carlos galindo-elvira

I decided that for 5782 to start right, I have to share my truth. For this, I found strength and inspiration in the words of Rabbi David Wolpe: “A good year is not a perfect year, a triumphant year or even an easy year. It is a year in which we see goodness and do goodness.” By speaking out and bringing awareness to the issue of suicidal ideation, I have the opportunity to do goodness.

Behind the drive to end my life was a stubborn voice continuously whispering, “You have no value.” I was always depressed and lonely, even in a full room of people. I recognized having to take sedatives to get through the day wasn’t a normal or healthy way to exist. I lost sleep, lethargy set in and weight gain further added to my depression.

In the spirit of commemorating World Mental Health Day, which fell on Oct. 10, I’m choosing to help others and encourage them to seek help, especially if self-harm is about alleviating the pain of despair. Honestly, I can identify with this mental health issue and can confirm suicidal ideation and standing on the final ledge is real. I felt chained to hopelessness.

What started as a storm of sadness grew into a hurricane of helplessness. On Jan. 18, 2019, I put a bottle of sleeping pills in my pocket and headed out for the day. The day progressed slowly. There was one thing I needed to do before taking the bottle out of my pocket to use: talk to someone. I talked with a personal friend and vented — a lot. I shared my feelings and my shame. My friend heard me out patiently, expressed support and offered advice. I drove home that evening, handed my wife the bottle and went to bed.

The stigma associated with mental health was a barrier to seeking help earlier. Mental health is not commonly a topic of conversation at many families' kitchen tables. Seeking help became my priority. I decided shame and fear was not going to hold me back from sitting down with a therapist and getting the help I desperately needed.

After twenty calls, I was able to get an appointment to see a psychiatrist, which then led to anti-depression and anti-anxiety prescriptions and an appointment with a therapist. I finally sat across a desk sharing details and feelings freely with a professional.

There’s reality in what Dr. Jonathan Singer, past president of the American Association of Suicidology and associate professor at Loyola University Chicago School of Social Work, has said about this struggle: “The suicidal person often feels like a burden to others, sees their pain as endless and suicide not as necessarily the best option but the only option.”

The propensity for suicidal ideation subsided while I was in therapy but didn’t fully go away. There were times when I experienced setbacks triggering dark thoughts. I recall one of those moments while on a flight in late March of 2019. I felt crushed while I wrote the following: “You look at yourself. Your hands. Your eyes. There’s no spell to cast to stop the persistent voice telling you to be invisible and that your worth has evaporated.”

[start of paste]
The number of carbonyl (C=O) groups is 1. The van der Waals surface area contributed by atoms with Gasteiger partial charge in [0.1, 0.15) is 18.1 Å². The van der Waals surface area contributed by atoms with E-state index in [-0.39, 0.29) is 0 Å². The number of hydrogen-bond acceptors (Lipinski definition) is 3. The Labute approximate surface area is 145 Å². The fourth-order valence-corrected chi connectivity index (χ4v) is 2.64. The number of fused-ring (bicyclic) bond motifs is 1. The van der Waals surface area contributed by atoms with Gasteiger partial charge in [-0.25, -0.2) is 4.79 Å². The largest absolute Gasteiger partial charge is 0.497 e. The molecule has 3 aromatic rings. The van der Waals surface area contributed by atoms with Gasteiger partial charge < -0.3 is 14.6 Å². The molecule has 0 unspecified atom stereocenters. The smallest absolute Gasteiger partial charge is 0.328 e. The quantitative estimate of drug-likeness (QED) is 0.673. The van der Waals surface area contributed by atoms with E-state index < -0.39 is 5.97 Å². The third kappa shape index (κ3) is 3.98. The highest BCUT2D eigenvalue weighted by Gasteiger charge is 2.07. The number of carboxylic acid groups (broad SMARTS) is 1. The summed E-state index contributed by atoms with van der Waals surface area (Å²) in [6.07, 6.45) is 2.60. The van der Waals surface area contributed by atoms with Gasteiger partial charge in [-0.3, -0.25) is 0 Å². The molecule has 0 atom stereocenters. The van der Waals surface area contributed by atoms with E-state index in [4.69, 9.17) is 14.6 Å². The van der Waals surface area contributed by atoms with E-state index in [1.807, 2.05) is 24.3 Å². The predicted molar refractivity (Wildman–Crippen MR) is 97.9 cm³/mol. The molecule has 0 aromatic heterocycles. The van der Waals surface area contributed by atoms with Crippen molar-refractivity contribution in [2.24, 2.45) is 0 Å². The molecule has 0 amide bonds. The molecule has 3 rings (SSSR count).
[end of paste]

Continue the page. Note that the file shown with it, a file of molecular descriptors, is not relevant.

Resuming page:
After months of therapy and looking for a better me, I was renewed and began to think of a future and to look forward. I found hope and regained creativity.

I was relieved of the oppressive weight of the mask I wore. There was no longer a need for the exhausting task of a forced, fake public smile. I was a very public person, gave speeches, used social media to enable my “happy” side and attended numerous community events. Outwardly, people saw the smile, laughter, handshaking — an extrovert. Inside I was an introvert with an altogether different and dark mental environment.

There was an intense need for me to learn more. How many more people suffered through the experience of suicidal ideation, or worse, took their lives? I researched statistics and discovered the American Foundation for Suicide Prevention, which annually publishes statistics on suicide from the CDC Data & Statistics Fatal Injury Report. The 2019 Arizona statistics revealed the following:

Suicide was the eighth-leading cause of death in Arizona.

Over five times as many people died by suicide in 2019 than in alcohol-related motor vehicle accidents.

57.01% of all suicides were by firearms.

There were 1,419 suicide deaths in Arizona.

The AFSP also provides statistics on suicide for each state and a link to get help and find support for yourself or those who may be at risk for suicide.

I survived because I talked to someone who listened and cared, saw a therapist who helped me put my life and challenges in perspective and had the love of my wife and family. The dark thoughts are gone. I am lending my voice to this urgent cause as we need increased understanding around this subject and to have tough conversations with family members and friends.

With ever-growing confidence and a feeling of self-worth, I have come to appreciate more the choice of Joshua as my Hebrew name. That had vanished for a while, but now it is the way that I am living: Be strong and of good courage.

I am no longer afraid or ashamed. JN

If you or someone you know is in crisis, call the National Suicide Prevention Lifeline at

800-273-8255, text HOME to 741741; For teens, call or text Teen Crisis Line at 602-248-8336 (TEEN).

Carlos Galindo-Elvira is director of community engagement & partnerships for Chicanos Por La Causa, a nonprofit empowering people in Arizona, California, Nevada, New Mexico and Texas.